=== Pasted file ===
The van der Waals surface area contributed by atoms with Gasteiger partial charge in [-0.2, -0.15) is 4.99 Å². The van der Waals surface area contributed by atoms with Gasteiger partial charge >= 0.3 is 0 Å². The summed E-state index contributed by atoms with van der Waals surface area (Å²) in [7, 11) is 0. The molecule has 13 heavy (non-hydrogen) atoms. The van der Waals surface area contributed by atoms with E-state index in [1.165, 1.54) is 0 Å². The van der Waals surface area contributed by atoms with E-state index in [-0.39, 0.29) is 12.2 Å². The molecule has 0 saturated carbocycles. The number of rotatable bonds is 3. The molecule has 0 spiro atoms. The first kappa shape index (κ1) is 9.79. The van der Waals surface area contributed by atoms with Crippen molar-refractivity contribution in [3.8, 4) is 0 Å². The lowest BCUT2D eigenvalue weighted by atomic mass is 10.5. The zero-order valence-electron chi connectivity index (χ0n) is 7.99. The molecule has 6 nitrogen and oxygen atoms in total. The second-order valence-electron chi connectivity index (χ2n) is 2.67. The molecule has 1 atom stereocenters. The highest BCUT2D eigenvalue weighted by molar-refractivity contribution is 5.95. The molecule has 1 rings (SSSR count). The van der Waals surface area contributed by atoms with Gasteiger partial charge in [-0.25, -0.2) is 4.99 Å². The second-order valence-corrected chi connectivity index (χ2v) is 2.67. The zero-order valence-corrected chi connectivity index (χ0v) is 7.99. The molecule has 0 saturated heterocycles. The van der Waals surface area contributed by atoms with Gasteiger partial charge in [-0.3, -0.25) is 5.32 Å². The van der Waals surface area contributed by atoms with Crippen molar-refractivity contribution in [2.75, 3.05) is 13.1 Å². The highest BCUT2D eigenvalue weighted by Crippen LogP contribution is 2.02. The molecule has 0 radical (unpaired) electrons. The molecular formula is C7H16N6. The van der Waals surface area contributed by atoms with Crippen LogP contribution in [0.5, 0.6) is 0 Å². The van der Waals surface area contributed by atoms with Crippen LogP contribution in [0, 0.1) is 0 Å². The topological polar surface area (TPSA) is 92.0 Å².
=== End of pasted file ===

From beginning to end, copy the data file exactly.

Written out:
The van der Waals surface area contributed by atoms with Gasteiger partial charge in [-0.2, -0.15) is 4.99 Å². The van der Waals surface area contributed by atoms with Gasteiger partial charge >= 0.3 is 0 Å². The summed E-state index contributed by atoms with van der Waals surface area (Å²) in [7, 11) is 0. The molecule has 13 heavy (non-hydrogen) atoms. The van der Waals surface area contributed by atoms with E-state index in [1.165, 1.54) is 0 Å². The van der Waals surface area contributed by atoms with E-state index in [-0.39, 0.29) is 12.2 Å². The molecule has 0 saturated carbocycles. The number of rotatable bonds is 3. The molecule has 0 spiro atoms. The first kappa shape index (κ1) is 9.79. The van der Waals surface area contributed by atoms with Crippen molar-refractivity contribution in [3.8, 4) is 0 Å². The lowest BCUT2D eigenvalue weighted by atomic mass is 10.5. The zero-order valence-electron chi connectivity index (χ0n) is 7.99. The molecule has 6 nitrogen and oxygen atoms in total. The second-order valence-electron chi connectivity index (χ2n) is 2.67. The molecule has 1 atom stereocenters. The highest BCUT2D eigenvalue weighted by molar-refractivity contribution is 5.95. The molecule has 1 rings (SSSR count). The van der Waals surface area contributed by atoms with Gasteiger partial charge in [-0.25, -0.2) is 4.99 Å². The second-order valence-corrected chi connectivity index (χ2v) is 2.67. The zero-order valence-corrected chi connectivity index (χ0v) is 7.99. The molecule has 0 saturated heterocycles. The van der Waals surface area contributed by atoms with Gasteiger partial charge in [-0.3, -0.25) is 5.32 Å². The van der Waals surface area contributed by atoms with Crippen molar-refractivity contribution in [2.75, 3.05) is 13.1 Å². The highest BCUT2D eigenvalue weighted by Crippen LogP contribution is 2.02. The molecule has 0 radical (unpaired) electrons. The molecular formula is C7H16N6. The van der Waals surface area contributed by atoms with Crippen LogP contribution in [0.5, 0.6) is 0 Å². The van der Waals surface area contributed by atoms with Crippen LogP contribution in [0, 0.1) is 0 Å². The topological polar surface area (TPSA) is 92.0 Å².